[i] Malkiel was neither the first nor the only person with this observation and recommendation, but his book was more widely read than previous academic publications, especially among non-professional investors.

[ii] In fairness, the NYSE was nominally structured as a non-profit exchange until its 2006 IPO.

The posts on this blog are opinions, not advice. Please read our Disclaimers.

Quality Premium Needs Long-Term Investment Horizon

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Jason Ye

Director, Factors and Thematics Indices

S&P Dow Jones Indices

The quality factor has been outperforming the S&P 500® YTD, an accelerating trend in place since 2019.[i] In the small-cap space, however, quality underperformed the S&P SmallCap 600® in 2019 (see Exhibit 1). Despite this short-term divergence, quality has exhibited consistent premium in large caps and more profoundly in small caps throughout its history. To harvest this premium, a long investment horizon might be required.

Quality Stocks Can Offer Higher Return and Lower Risk

Quality is a well-documented premium in academic literature. Its fundamental principle can trace back as early as the 1930s, when Benjamin Graham advocated buying high-quality companies with attractive valuation.[ii] From empirical work over the past decade, researchers have documented quality’s persistence throughout its history[iii] and its prevalence in the U.S. and other countries.[iv]

The S&P 500 Quality Index and S&P SmallCap 600 Quality Index seek to measure the performance of the top 20% of stocks in the S&P 500 and the S&P SmallCap 600, respectively, ranked by their quality scores (equal weighted by their return-to-equity, financial leverage, and balance sheet accrual), weighted by the product of their quality scores and market capitalizations.

Since 1995, both quality indices outperformed their benchmarks with lower volatility (see Exhibit 2).

Looking at calendar-year returns, we found that the S&P 500 Quality Index outperformed the S&P 500 in 18 out of the past 25 years, with an average outperformance of 3.07% per year. Similarly, the S&P SmallCap 600 Quality Index outperformed the S&P SmallCap 600 in 20 out of the past 25 years, with an average outperformance of 4.5% per year (see Exhibit 3).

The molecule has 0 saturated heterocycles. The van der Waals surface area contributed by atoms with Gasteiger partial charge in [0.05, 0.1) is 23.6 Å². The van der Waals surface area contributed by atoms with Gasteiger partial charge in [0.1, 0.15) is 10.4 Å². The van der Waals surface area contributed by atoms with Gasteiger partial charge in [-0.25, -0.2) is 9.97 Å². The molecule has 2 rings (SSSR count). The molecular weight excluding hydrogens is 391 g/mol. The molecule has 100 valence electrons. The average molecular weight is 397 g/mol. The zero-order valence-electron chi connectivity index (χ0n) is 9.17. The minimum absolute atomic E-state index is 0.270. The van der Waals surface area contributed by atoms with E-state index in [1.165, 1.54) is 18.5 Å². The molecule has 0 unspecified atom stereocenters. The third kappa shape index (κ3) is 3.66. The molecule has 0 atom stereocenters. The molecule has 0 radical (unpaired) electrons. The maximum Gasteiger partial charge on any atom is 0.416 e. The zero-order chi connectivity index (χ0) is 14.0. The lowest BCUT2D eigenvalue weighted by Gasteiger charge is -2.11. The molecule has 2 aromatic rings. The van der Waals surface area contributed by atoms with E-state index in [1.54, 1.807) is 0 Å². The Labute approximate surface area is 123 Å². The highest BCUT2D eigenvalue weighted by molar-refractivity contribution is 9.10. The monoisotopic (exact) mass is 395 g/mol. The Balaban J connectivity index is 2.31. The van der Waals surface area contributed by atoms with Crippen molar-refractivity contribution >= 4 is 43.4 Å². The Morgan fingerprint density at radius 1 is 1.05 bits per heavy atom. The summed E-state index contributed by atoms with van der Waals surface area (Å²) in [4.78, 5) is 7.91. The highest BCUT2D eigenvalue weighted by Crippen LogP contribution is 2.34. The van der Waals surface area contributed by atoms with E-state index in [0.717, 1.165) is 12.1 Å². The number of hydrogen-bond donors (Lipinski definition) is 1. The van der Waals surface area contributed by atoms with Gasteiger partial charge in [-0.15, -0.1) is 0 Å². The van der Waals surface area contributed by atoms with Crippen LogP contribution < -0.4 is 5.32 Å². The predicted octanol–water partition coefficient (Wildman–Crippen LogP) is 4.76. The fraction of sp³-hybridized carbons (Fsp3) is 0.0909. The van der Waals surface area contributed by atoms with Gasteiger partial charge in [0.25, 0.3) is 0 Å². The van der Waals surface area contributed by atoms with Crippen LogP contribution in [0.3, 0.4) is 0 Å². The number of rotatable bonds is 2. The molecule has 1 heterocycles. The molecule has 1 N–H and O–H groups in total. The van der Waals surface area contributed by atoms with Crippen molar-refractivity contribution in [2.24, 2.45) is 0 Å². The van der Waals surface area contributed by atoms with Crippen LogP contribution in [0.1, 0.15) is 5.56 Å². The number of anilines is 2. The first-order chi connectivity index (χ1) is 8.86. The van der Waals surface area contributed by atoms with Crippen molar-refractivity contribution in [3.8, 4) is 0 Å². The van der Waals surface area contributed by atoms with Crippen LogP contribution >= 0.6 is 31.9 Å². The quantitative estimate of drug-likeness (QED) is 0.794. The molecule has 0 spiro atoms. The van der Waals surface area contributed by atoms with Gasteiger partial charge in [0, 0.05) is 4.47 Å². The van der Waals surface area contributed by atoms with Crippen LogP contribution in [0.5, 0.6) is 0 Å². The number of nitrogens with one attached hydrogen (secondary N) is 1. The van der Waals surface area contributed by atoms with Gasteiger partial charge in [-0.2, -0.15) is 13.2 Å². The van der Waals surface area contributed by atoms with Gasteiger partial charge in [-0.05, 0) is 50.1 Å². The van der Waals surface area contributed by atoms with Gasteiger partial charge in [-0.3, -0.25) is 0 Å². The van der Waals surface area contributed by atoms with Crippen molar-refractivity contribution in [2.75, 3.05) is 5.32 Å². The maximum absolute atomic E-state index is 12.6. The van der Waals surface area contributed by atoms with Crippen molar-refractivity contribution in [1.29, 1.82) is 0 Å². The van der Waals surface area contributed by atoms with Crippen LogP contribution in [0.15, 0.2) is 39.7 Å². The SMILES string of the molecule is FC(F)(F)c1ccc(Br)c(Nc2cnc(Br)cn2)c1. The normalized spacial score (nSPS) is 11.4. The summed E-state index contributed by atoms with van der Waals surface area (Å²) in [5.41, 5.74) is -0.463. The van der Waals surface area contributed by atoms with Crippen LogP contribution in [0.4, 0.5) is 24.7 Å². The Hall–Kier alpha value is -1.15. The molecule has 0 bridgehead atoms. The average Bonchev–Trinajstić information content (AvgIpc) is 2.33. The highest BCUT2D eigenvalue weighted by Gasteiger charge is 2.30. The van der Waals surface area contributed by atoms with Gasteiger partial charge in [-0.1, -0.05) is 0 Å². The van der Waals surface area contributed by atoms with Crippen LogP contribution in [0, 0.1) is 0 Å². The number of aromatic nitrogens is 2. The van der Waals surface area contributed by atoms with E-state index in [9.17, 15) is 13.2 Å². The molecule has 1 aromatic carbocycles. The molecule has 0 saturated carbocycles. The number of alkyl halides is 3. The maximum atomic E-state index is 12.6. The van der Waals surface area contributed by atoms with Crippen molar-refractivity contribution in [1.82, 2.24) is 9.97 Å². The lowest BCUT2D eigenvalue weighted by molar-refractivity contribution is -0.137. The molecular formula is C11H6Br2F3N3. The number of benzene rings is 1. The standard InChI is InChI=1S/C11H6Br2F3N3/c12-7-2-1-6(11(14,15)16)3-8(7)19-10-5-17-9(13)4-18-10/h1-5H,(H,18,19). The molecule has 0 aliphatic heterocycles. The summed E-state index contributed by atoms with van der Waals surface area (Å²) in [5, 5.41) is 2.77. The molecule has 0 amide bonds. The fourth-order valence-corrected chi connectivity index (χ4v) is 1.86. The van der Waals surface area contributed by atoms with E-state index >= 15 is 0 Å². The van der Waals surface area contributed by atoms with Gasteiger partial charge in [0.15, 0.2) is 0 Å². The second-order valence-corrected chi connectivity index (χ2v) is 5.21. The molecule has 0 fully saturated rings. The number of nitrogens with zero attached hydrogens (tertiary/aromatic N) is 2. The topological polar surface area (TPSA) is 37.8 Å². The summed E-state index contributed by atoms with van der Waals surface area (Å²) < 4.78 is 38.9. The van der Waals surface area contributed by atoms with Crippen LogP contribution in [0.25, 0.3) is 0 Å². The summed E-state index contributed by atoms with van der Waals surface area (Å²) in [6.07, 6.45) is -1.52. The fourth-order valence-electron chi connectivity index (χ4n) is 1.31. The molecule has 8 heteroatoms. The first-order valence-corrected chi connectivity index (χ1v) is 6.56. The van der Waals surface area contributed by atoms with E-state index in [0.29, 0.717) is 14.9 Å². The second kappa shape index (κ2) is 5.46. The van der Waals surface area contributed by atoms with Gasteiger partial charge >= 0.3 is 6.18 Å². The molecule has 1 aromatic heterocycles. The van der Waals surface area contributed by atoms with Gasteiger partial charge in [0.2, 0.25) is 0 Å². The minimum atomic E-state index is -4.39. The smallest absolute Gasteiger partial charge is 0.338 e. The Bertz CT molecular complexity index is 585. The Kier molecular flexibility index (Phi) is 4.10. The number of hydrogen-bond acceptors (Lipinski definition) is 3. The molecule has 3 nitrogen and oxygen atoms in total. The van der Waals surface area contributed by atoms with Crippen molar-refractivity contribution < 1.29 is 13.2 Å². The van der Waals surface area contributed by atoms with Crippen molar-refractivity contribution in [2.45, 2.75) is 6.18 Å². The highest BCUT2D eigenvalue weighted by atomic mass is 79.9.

When Investing in Quality, Time Horizons Matter

Investment horizons have had meaningful impact on the size of the quality premium. Exhibit 4 shows the rolling one-year and three-year return differences between the S&P 500 Quality Index and the S&P 500, as well as between the S&P SmallCap 600 Quality Index and the S&P SmallCap 600. We can see that the three-year rolling outperformance was higher than the one-year rolling outperformance.

Next, we quantified the likelihood of beating the benchmark over different investment horizons (see Exhibit 5).

When the investment horizon was a period of three years, 79% of the S&P 500 Quality Index’s rolling three-year return beat the S&P 500, and 97% of the S&P SmallCap 600 Quality Index beat the S&P SmallCap 600. When the investment horizon increased to 10 years, 100% of quality indices’ rolling 10-year return beat their corresponding benchmarks. Clearly, increasing the investment horizon can improve the likelihood of capturing the quality premium and outperforming the underlying benchmark.

In summary, the quality factor has generated persistent premium in the large- and small-cap universes. To harvest the premium properly, market participants should consider a long-term investment horizon.

[i] Aye Soe. “The Quality Factor Beat the S&P 500 in 2019.” Indexology® Blog. January 2020.

[ii] Hamish Preston. “Quality: A Practitioner’s Guide?” S&P Dow Jones Indices. January 2017.

[iii] Novy-Marx, R. 2013. The Other Side of Value: The Gross Profitability Premium. Journal of Financial Economics 108: 1-28.

[iv] Fama, E. F. and K. R. French. 2017. International Tests of a Five-Factor Asset Pricing Model. Journal of Financial Economics 123: 441-463.

The posts on this blog are opinions, not advice. Please read our Disclaimers.